In the present study, the interactive effects of the process variables containing copper concentration, temperature, and time on the efficiency of copper cementation by metallic aluminum particles were examined by using response surface methodology (RSM). It was observed that the efficiency of cementation increased with an increase in the initial concentration of copper, temperature and time. The multiple regression analysis to the experimental data was applied to see the interactive effects of process variables. The second-order polynomial equation was obtained.
Zinc cementation by magnesium from ZnCl2+NH4Cl aqueous solutions has been investigated. The amount of magnesium has been established as 0.8–2.0 g per 1 g of conditioned zinc to obtain recovery degree 99 %. At low concentrations of Zn2+ ions (0.025–0.1 M ZnCl2) dispersed deposit is formed with nanoparticles of reduced metal; at high concentrations (0.25–0.5 M) coarse-crystalline and fern-shaped deposit is formed.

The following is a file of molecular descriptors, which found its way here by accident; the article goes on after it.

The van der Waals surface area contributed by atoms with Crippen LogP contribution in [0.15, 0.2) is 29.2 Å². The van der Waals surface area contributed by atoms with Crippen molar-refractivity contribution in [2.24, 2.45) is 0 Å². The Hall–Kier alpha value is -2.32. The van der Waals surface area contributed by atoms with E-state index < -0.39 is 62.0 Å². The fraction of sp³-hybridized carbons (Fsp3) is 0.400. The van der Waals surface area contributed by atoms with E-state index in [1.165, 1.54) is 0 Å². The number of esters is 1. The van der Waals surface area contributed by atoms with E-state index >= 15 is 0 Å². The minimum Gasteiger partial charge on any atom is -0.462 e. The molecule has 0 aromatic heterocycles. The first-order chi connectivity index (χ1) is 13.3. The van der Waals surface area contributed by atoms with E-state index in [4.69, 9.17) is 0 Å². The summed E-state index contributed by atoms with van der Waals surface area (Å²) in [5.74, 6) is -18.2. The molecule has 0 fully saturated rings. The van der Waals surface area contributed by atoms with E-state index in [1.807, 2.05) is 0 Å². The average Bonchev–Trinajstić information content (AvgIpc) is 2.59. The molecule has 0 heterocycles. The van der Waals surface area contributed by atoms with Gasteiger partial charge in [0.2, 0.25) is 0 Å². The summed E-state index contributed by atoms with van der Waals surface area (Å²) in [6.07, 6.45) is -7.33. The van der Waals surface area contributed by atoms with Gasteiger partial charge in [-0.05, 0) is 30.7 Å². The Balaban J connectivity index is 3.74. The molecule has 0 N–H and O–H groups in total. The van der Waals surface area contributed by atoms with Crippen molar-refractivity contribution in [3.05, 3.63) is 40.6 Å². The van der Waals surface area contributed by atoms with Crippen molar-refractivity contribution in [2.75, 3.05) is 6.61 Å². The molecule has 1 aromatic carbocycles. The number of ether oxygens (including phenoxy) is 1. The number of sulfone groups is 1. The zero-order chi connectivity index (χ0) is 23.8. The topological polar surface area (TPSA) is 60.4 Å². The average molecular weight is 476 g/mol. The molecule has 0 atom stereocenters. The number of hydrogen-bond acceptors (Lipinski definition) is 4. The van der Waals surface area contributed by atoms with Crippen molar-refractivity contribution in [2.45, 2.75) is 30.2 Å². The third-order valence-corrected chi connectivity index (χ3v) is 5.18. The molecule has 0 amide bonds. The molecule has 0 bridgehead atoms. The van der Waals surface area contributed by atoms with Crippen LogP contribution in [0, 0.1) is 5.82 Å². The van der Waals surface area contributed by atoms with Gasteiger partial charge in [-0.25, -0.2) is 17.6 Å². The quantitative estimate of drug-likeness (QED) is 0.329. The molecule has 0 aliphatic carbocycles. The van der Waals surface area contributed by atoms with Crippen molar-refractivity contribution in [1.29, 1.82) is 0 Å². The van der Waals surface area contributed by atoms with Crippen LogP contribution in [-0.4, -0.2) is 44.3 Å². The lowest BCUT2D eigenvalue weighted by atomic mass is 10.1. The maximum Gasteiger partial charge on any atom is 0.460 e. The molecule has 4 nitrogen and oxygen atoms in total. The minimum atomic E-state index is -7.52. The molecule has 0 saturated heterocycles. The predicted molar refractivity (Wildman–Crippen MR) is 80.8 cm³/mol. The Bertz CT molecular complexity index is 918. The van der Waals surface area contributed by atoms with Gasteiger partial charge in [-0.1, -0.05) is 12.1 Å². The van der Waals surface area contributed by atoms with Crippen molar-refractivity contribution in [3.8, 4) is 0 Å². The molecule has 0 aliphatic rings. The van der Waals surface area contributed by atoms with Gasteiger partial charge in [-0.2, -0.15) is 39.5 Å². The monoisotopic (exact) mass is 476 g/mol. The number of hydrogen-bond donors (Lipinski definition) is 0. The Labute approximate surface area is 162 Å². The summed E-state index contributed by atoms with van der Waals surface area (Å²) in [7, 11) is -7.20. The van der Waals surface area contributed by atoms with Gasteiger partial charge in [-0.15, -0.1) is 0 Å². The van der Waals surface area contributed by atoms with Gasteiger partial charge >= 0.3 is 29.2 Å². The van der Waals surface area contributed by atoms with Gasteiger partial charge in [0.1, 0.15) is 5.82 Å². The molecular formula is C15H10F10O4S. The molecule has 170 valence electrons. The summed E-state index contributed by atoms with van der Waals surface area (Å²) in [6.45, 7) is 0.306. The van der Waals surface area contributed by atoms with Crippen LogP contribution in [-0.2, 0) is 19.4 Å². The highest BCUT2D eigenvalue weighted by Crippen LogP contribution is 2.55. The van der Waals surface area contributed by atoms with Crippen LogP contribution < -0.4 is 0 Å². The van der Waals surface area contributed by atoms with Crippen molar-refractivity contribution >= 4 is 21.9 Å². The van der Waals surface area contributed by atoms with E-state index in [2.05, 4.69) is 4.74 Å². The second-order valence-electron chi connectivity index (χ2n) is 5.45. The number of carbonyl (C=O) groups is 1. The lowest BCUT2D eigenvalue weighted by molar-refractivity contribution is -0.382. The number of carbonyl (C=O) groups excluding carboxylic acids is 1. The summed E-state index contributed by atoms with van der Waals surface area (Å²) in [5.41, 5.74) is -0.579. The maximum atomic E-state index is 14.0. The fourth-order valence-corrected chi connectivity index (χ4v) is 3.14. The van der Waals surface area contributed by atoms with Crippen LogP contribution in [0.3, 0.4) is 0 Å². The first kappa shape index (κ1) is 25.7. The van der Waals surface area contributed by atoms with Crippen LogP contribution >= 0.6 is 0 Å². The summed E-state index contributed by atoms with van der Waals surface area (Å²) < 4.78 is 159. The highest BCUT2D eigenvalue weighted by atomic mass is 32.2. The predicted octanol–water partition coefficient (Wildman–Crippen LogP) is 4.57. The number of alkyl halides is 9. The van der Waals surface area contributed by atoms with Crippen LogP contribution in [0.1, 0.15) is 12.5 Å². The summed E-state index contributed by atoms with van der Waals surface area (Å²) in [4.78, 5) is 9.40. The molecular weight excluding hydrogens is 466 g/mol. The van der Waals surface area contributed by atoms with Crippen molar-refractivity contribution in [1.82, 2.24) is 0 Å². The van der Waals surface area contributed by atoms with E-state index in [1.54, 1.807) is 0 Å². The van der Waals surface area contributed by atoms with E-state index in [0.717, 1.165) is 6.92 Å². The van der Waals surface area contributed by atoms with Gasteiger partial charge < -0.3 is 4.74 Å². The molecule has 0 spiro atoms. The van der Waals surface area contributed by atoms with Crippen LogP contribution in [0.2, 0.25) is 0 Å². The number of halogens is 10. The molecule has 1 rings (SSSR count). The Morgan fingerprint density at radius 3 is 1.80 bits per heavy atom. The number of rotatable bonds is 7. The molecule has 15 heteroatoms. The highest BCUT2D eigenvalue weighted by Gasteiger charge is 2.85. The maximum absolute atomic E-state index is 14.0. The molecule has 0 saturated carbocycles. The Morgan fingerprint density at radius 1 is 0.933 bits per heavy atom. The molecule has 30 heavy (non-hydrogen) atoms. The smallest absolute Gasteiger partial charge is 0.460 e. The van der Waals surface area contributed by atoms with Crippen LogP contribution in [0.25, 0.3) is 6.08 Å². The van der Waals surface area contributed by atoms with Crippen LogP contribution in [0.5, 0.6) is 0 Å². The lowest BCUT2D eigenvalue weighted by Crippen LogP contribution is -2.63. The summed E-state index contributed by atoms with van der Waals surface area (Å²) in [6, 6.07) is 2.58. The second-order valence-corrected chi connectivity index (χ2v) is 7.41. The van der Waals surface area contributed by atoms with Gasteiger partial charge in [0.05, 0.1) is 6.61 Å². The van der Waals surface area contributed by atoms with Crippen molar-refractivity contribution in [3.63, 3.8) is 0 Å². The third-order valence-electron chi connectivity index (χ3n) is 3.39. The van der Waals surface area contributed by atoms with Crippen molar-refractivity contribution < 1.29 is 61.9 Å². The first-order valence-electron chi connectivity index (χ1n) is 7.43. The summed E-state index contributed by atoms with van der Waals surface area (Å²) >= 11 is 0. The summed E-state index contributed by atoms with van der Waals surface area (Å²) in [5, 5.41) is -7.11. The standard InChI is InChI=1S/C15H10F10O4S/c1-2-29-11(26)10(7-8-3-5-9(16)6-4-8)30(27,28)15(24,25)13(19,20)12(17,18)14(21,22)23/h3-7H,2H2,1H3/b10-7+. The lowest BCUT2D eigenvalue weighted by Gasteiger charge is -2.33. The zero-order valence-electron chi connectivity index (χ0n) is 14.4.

Palladium deposition on rotational magnesium disk and magnesium powder via cementation has been investigated in 0.01 M PdCl2 solutions in dimethylformamide. The reduction process started from 323–333 K without the induction period. Spheroidal microparticles of palladium and its agglomerates were found to be formed on the magnesium disk surface. Particles in the form of needles and plates by the width of 80–120 nm were formed on the surface of magnesium powder. The deposited particles are characterized by high adhesion to the substrate surface.